Te Mātahi o Te Tau

June 17, 2019

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HATEA LOOP POCKET PARK

31 Mar 2018

 

 

 

 

We had the honour of collaborating with local artist Mike Tupaea (carvings) on the mural art work for the Hatea Loop pocket park in Whangārei starting 2016 and completed in 2017.  A series of visits & planning meetings resulted in a creative narrative that was rich in local stories & significant historical events. Each wall became a story board, an outdoor gallery invitation into the depth of the area known as Whangārei. Thank you to Tracey Moore for co-ordinating such a great project, to mana whenua & Iwi representatives who shared their korero & Whangārei District Council for inviting us to paint in such a beautiful new space.

 

TE KĀREAREA

 

One meaning of Whangārei Terenga Parāoa (the gathering place of whales) derives from whales gathering to feed during summer.  Symbolically it also designates the gathering place for chiefs.  Parāoa (the sperm whale) was highly regarded by Māori, representing persons of chiefly status.  Chiefs are Ngāpuhi would meet in Whangarei to mobilise war parties.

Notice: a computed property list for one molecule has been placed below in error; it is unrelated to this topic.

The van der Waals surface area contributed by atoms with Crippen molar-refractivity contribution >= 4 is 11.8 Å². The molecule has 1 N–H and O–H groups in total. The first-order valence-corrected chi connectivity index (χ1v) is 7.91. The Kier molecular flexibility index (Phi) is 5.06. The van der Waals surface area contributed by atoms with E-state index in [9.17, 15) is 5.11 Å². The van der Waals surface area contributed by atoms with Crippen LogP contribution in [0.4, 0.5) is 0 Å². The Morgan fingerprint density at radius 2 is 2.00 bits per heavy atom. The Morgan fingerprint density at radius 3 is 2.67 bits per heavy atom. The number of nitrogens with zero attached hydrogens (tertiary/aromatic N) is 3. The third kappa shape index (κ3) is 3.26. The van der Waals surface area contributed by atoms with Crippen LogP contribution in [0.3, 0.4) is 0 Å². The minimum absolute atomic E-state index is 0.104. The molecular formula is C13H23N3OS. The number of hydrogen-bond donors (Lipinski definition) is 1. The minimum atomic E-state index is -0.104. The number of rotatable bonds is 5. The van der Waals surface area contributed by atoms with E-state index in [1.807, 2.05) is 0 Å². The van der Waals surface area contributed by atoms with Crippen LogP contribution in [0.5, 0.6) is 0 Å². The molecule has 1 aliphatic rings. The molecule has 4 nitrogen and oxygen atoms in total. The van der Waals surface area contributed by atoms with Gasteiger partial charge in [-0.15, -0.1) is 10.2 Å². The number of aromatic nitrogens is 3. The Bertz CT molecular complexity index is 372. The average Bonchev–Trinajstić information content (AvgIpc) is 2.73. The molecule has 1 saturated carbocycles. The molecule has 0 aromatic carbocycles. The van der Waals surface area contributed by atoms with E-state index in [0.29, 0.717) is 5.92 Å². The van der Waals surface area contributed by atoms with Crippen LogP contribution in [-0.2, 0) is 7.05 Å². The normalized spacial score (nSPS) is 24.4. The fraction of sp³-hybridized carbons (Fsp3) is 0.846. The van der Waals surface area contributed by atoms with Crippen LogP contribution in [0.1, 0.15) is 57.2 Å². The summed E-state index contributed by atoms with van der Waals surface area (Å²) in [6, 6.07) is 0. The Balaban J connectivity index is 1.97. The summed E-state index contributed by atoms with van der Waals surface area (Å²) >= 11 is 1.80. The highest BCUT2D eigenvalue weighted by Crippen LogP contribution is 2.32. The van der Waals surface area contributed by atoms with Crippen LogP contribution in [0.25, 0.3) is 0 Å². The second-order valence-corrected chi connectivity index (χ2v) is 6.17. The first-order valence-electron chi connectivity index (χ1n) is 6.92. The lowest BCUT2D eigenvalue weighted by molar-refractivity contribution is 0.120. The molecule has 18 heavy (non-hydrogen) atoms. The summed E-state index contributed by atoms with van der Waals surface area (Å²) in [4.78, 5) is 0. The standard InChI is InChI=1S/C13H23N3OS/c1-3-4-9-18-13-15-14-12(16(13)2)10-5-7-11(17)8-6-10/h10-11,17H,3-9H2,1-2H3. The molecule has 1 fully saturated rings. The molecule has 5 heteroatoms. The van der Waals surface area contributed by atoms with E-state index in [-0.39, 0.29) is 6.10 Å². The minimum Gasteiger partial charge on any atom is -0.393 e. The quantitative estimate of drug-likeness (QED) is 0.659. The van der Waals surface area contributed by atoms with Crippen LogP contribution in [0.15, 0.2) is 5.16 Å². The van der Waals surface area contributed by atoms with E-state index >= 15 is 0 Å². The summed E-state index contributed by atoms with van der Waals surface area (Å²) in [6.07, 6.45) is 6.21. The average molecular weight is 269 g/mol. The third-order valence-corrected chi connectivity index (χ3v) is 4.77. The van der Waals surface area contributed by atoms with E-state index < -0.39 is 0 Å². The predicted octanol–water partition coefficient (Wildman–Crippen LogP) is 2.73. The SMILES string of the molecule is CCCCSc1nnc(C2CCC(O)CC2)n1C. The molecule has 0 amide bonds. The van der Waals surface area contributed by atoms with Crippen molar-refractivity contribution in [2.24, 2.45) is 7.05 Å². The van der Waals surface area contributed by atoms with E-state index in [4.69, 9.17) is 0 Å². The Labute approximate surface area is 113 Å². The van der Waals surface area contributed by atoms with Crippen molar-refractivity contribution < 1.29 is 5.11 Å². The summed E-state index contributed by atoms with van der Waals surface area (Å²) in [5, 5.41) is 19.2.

Another meaning relates to sisters Reitu & Reipae, from the Waikato region.  Both were to marry the chief Ueoneone from the Te Rarawa region the sisters argues.  Reipae insisted they land at the beach below them known now as Onerahi after travelling north with a great warrior spoken of as a great Kārearea.   Here she waited for her people & her brothers Te Kanapeiterangi & Kairangatira.  This event is remembered in the name Whangārei:

 

"Ko the Tauwhanga a Reipae no on a tungane mo Te Kanapuiterangi raua ko Kairangatira"

"The waiting place of Reipae for her brothers Te Kapanuiterangi & Kairangatira"

 

The ancient Māori name for the area is Te Ahi Pupurangi a Ihenga, named by Ihenga of Te Arawa descent.  Ihenga had traveled to visit his older brothers Taramainuku at Te Kaipara on the Wairoa River and Warenga at Kawakawa.  In this place he and his company cooked Kauri snails (Pupurangi) on the fire (ahi).  Another meaning signifies a fire being built so that it boiled up, the glow guiding Waka back from fishing expeditions to the location of the new pocket park.


Narrative - Te Parawhau

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